Media Literacy blog post

Media Literacy: The Critical Path to a Connected World

Education

Explore the relationship between media and values

Young people live deeply connected online lives, and as digital citizens they need media literacy skills to help them build compassionate global communities. How can online communities invite and cultivate diverse, positive values?

Social Me, Katia Café-Fébrissy, provided by the National Film Board of Canada

The short docs Social Me and Staying Real prompt conversations about the existence of values such as selflessness and respect for inclusive community in social media, and can motivate creativity in the form of blogs and podcasts that explore and model online ethics. The feature documentary InRealLife similarly raises ethical questions about deep social participation in an increasingly corporate online world.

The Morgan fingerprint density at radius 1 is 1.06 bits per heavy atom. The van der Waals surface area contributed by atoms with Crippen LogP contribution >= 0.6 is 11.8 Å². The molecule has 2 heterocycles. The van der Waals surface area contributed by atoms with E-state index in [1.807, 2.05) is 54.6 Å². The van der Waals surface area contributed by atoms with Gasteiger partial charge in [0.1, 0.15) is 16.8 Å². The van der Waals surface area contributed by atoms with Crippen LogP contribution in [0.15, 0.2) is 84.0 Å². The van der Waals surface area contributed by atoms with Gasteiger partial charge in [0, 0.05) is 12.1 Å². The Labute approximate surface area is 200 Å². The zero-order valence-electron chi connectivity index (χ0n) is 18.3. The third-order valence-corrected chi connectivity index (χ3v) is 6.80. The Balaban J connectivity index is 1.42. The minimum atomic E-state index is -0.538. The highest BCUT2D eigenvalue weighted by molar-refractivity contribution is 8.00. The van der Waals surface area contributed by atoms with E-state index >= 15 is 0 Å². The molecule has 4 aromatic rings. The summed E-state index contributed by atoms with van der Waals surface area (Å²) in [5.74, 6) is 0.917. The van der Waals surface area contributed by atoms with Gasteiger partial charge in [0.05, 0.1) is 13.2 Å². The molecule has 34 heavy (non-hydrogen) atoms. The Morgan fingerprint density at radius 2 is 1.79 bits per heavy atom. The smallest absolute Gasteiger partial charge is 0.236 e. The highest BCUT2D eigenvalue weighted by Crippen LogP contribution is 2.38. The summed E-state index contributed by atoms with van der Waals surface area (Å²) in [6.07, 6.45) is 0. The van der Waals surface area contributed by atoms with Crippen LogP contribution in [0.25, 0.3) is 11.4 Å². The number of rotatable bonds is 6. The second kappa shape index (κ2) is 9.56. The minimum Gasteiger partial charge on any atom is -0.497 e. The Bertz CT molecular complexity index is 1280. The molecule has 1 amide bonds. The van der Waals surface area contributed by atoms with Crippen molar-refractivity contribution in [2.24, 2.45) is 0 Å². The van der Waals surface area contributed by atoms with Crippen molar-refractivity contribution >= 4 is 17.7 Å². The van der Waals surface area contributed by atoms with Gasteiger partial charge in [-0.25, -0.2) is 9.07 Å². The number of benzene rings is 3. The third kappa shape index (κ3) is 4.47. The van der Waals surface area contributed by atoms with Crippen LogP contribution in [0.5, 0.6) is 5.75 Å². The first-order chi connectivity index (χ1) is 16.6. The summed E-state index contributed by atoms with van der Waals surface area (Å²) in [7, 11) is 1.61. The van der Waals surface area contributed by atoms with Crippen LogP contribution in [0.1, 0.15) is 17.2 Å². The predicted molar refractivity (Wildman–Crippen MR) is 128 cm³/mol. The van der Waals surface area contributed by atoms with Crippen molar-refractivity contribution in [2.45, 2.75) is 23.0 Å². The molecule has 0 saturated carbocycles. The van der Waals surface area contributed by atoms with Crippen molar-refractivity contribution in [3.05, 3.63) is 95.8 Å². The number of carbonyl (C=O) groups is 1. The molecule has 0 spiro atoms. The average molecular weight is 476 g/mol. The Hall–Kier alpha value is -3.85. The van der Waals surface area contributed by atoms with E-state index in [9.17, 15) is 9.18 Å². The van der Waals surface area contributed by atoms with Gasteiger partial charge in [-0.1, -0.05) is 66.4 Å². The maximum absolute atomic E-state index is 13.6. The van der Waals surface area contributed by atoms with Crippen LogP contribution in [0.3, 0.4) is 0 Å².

Investigate spiritual and cultural media connections

The Faith Project Interactive

The Faith Project bears witness to thoughtful explorations of spirituality, inspiring media literacy learners to inquire into the relationship between media and diverse faiths. With the aid of the Faith Project app and blog post, personal journals can spark rich writing and debate about spiritual values in social media, as well as provide material for videos inspired by the powerful testimonial style of the Faith Project short films. As an extension, students might collaboratively research then compare and contrast manufacturing practices with the marketed values of their favourite brands.

Similarly, Angry Inuk inspires inquiry into how a mediated clash of values can result in the marginalization of Indigenous cultures but also nurture activism. Librarians can help students develop effective research skills to examine and compare the impact local vs. national and international reporting on the seal hunt has had on the welfare of Inuit culture.

Understand how media represent and influence social values and identities